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The Sendai Earthquake in Pictures

Natural Disasters

Japanese Prime Minister Naoto Kan has called the Sendai earthquake the “most difficult crisis” for his country since World War II and says that he has faith that his country will have the strength to overcome this disaster. The official death toll still stands around 1,200 with another 1,000 reported missing and 1,700 injured. However, the badly-hit coastal town, Minami Sanriku, in Myagi Prefecture, cannot account for nearly 10,000 of its residents — half its population. At the same time, the country is struggling to prevent a nuclear meltdown at its damaged power plants as well as a potential second explosion. (According to Noriyuki Shikata, a spokesperson for the Prime Minister, the situation at the Fukushima Denai power plant is “under control.”) As of this writing, 160 people have been tested for radiation exposure which may have occurred while they were waiting to be evacuated.

Japanese officials have increased the earthquake’s magnitude to 9.0 and they continue to feel strong aftershocks. And because of the sustained activity at the faults, there is a chance that another magnitude 7.0 earthquake could occur. More images from the aftermath after the jump.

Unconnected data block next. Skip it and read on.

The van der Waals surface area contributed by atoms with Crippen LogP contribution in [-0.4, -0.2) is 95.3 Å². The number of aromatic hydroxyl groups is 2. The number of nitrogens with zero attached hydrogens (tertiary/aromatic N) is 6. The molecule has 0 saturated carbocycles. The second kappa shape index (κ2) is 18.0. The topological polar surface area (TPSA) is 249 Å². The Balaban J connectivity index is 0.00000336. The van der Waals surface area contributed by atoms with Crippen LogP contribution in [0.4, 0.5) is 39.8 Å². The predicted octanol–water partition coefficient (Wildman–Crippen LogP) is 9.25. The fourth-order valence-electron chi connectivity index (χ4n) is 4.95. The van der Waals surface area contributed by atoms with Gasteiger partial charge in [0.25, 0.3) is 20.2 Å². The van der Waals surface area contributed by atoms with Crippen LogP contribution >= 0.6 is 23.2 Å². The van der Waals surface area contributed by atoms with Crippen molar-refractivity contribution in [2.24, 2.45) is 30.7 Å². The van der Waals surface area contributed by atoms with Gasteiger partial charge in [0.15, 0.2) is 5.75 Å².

First, a basic look at the area affected (pic via BBC):

Gizmodo has a picture that shows the Toyko Tower bent after the quake:

This gallery at The Atlantic (which featured the top pic) shows a close look at an entire town being swept away by the tsunami:

In a shot that looks so terrifying that it should only occur in fiction, this is a road that split (via BuzzFeed):

One of the less visceral but more freaky videos that has been making the rounds is this footage of skyscrapers swaying during the quake:

This video, however, gives new meaning to the word “unbelievable”: buildings, on fire, being washed away by the tsunami (via Discover’s Bad Astronomy):

But what might be the most compelling images to come out of the coverage of the Sendai earthquake are the before-and-after satellite pictures compiled by Google. If you click this link, you will find larger pictures that will let you hover over to see how the tsunami erased entire towns.

The charity of choice still seems to be the Red Cross, which is providing the option to send $10 donations by texting REDCROSS to 90999.


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